Virginia Motorcycle Parking Laws
In most cases the same laws that regulate where cars or trucks can park apply to motorcycles as well. You can’t leave your motorcycle attended or unattended: In front of a private driveway
Within 15 feet of a fire hydrant or the entrance to a fire station
Within 15 feet of the entrance to an emergency medical services facility
Within 20 feet from intersection curb lines or, if there aren’t any lines, within 15 feet of…
The clothing you wear when you’re riding is a matter of personal preference. For many riders it depends on the weather, what’s most comfortable and the level of protection they want while on their motorcycle.
The majority of frequent riders aren’t deterred by weather, which is why there are a lot of gear options for motorcyclists facing all types of temperature extremes.
Winter Riding Clothes
One good thing about the cold weather during late fall and winter is you have…
Finding the right personal injury lawyer to represent you after you’ve been injured in a motorcycle accident isn’t as easy as doing a quick “auto accident injury” search in Google.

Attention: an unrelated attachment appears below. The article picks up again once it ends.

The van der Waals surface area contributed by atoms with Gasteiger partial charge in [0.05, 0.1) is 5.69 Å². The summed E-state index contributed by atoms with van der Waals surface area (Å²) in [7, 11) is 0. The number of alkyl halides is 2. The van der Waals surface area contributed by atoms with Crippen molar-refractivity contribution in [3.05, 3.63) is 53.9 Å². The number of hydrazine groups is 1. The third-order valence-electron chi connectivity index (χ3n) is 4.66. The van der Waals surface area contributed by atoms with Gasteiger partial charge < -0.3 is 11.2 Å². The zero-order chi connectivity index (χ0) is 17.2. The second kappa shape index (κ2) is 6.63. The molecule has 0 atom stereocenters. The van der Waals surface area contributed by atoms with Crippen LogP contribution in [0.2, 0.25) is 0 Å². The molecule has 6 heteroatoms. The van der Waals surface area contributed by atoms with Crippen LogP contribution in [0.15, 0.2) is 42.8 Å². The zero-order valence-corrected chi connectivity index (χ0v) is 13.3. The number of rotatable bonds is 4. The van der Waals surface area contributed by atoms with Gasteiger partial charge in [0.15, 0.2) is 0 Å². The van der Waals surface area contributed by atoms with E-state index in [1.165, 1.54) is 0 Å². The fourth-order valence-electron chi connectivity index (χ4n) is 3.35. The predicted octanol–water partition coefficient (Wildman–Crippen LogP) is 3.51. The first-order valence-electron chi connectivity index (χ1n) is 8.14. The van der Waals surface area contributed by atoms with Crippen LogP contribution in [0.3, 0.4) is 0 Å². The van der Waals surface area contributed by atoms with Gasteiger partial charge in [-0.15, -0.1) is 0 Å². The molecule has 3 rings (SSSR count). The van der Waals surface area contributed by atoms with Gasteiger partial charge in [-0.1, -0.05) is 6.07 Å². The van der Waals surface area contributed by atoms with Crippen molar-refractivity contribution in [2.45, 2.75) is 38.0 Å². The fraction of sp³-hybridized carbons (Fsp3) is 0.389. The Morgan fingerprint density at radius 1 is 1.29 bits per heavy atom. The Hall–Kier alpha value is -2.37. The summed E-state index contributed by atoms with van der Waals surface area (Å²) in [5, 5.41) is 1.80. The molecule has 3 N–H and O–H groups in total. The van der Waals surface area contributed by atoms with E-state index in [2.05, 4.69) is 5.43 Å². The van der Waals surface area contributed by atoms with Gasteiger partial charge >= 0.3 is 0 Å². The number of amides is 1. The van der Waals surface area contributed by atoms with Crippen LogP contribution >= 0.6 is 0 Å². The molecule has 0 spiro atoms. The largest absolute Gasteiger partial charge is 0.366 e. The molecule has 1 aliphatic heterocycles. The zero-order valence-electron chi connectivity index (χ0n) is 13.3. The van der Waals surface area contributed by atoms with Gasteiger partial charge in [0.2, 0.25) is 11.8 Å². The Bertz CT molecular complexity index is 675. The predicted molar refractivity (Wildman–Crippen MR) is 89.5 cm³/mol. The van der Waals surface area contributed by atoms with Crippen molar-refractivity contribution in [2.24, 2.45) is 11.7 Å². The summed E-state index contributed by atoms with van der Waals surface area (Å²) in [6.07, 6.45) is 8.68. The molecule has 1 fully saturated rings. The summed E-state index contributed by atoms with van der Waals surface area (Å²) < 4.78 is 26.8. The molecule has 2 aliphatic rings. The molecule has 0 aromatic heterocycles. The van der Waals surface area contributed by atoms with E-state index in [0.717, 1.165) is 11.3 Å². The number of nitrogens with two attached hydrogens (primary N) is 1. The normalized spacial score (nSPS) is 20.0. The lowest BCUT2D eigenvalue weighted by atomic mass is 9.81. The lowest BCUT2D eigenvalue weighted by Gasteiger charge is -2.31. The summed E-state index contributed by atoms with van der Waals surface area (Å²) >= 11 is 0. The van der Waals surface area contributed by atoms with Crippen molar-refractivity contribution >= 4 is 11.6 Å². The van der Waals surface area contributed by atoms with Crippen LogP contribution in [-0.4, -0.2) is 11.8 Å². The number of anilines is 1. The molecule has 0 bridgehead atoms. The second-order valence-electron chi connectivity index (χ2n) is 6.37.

Virginia personal injury laws sometimes make motorcycle accident cases more difficult to negotiate and win than other states. There are also unique challenges riders face in that regular car, truck or SUV drivers don’t have to deal with.
In many cases it’s in a rider’s best interest to seek out…
What motorcyclists have to wear or have equipped on their bike is regulated by local state legislation and statutes. Some states have special rules pertaining to things like headlights and turn signals or mirrors and brakes. Most states require regular safety inspections for motorcycle registration and renewal, but some states, like South Carolina, don’t.
The following are some of the motorcycle equipment guidelines for North Carolina, South Carolina and Virginia.
North Carolina Motorcycle Requirements
North Carolina requires motorcycles be inspected…
Many states don’t have statewide motorcycle noise restrictions on a decibel level, but they do require working mufflers or sound dissipative devices, often either OEM or a comparable replacement. Many states also outlaw cutouts and bypasses for highway driving.
North Carolina Law (§ 20-128) Vehicles (including motorcycles) can’t be driven on the highway unless they are equipped with a working muffler or exhaust system “of the type installed at the time of manufacture”
Muffler cutouts are illegal on highways
The types of damages you may be eligible for after a motorcycle accident depends on the nature and severity of your injuries and the effects those injuries have on your life.
Damages are often broken up into three separate buckets: economic, non-economic and punitive.
Economic damages are usually the most quantifiable damages. There is usually some kind of paper trail to prove your medical costs or lost wages.
If your hospital bill was $50,000, there will be lots of receipts…